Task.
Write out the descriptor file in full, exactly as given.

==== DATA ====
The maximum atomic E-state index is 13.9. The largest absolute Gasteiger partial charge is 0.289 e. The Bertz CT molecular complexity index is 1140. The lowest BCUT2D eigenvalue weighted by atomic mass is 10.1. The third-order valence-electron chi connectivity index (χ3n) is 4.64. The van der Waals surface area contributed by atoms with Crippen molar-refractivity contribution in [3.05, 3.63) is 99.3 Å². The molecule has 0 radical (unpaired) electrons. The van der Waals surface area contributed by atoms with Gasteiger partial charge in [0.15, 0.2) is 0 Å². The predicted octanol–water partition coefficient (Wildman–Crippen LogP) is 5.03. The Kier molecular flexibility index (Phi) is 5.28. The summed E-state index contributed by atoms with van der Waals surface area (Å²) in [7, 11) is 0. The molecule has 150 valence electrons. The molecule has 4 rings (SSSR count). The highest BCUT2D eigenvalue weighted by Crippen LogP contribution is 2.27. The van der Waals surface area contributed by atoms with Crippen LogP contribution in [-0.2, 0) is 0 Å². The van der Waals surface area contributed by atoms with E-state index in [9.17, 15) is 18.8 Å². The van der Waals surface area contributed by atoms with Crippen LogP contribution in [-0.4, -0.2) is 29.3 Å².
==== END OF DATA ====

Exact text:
The maximum atomic E-state index is 13.9. The largest absolute Gasteiger partial charge is 0.289 e. The Bertz CT molecular complexity index is 1140. The lowest BCUT2D eigenvalue weighted by atomic mass is 10.1. The third-order valence-electron chi connectivity index (χ3n) is 4.64. The van der Waals surface area contributed by atoms with Crippen molar-refractivity contribution in [3.05, 3.63) is 99.3 Å². The molecule has 0 radical (unpaired) electrons. The van der Waals surface area contributed by atoms with Gasteiger partial charge in [0.15, 0.2) is 0 Å². The predicted octanol–water partition coefficient (Wildman–Crippen LogP) is 5.03. The Kier molecular flexibility index (Phi) is 5.28. The summed E-state index contributed by atoms with van der Waals surface area (Å²) in [7, 11) is 0. The molecule has 150 valence electrons. The molecule has 4 rings (SSSR count). The highest BCUT2D eigenvalue weighted by Crippen LogP contribution is 2.27. The van der Waals surface area contributed by atoms with Crippen LogP contribution in [-0.2, 0) is 0 Å². The van der Waals surface area contributed by atoms with E-state index in [9.17, 15) is 18.8 Å². The van der Waals surface area contributed by atoms with Crippen LogP contribution in [-0.4, -0.2) is 29.3 Å².